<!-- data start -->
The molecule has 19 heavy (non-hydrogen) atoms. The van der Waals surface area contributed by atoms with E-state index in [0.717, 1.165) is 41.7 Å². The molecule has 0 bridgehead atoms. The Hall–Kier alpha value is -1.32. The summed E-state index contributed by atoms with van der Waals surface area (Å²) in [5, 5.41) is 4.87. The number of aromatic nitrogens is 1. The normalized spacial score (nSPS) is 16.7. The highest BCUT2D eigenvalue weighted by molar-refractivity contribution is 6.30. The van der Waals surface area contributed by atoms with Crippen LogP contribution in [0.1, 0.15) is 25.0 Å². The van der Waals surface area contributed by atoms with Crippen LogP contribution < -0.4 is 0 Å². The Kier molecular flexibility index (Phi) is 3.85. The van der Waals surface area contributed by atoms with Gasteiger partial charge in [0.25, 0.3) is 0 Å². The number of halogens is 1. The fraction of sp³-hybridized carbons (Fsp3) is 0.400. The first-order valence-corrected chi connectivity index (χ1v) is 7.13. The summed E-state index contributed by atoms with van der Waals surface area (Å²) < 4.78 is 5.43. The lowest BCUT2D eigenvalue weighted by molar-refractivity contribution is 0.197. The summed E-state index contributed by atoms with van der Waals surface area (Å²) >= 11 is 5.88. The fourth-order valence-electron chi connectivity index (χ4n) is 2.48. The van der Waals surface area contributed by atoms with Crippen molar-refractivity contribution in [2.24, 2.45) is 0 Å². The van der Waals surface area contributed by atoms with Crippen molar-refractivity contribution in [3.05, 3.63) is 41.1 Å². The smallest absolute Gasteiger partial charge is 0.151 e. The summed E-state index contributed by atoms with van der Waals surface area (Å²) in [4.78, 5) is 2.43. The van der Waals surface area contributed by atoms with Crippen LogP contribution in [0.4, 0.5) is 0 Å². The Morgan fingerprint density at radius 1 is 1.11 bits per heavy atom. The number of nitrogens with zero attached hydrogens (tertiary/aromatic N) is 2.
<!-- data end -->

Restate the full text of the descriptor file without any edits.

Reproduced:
The molecule has 19 heavy (non-hydrogen) atoms. The van der Waals surface area contributed by atoms with E-state index in [0.717, 1.165) is 41.7 Å². The molecule has 0 bridgehead atoms. The Hall–Kier alpha value is -1.32. The summed E-state index contributed by atoms with van der Waals surface area (Å²) in [5, 5.41) is 4.87. The number of aromatic nitrogens is 1. The normalized spacial score (nSPS) is 16.7. The highest BCUT2D eigenvalue weighted by molar-refractivity contribution is 6.30. The van der Waals surface area contributed by atoms with Crippen LogP contribution in [0.1, 0.15) is 25.0 Å². The van der Waals surface area contributed by atoms with Crippen LogP contribution < -0.4 is 0 Å². The Kier molecular flexibility index (Phi) is 3.85. The van der Waals surface area contributed by atoms with Gasteiger partial charge in [0.25, 0.3) is 0 Å². The number of halogens is 1. The fraction of sp³-hybridized carbons (Fsp3) is 0.400. The first-order valence-corrected chi connectivity index (χ1v) is 7.13. The summed E-state index contributed by atoms with van der Waals surface area (Å²) < 4.78 is 5.43. The lowest BCUT2D eigenvalue weighted by molar-refractivity contribution is 0.197. The summed E-state index contributed by atoms with van der Waals surface area (Å²) >= 11 is 5.88. The fourth-order valence-electron chi connectivity index (χ4n) is 2.48. The van der Waals surface area contributed by atoms with Crippen molar-refractivity contribution in [2.24, 2.45) is 0 Å². The van der Waals surface area contributed by atoms with Crippen molar-refractivity contribution in [3.05, 3.63) is 41.1 Å². The smallest absolute Gasteiger partial charge is 0.151 e. The summed E-state index contributed by atoms with van der Waals surface area (Å²) in [4.78, 5) is 2.43. The van der Waals surface area contributed by atoms with Crippen LogP contribution in [0.4, 0.5) is 0 Å². The Morgan fingerprint density at radius 1 is 1.11 bits per heavy atom. The number of nitrogens with zero attached hydrogens (tertiary/aromatic N) is 2.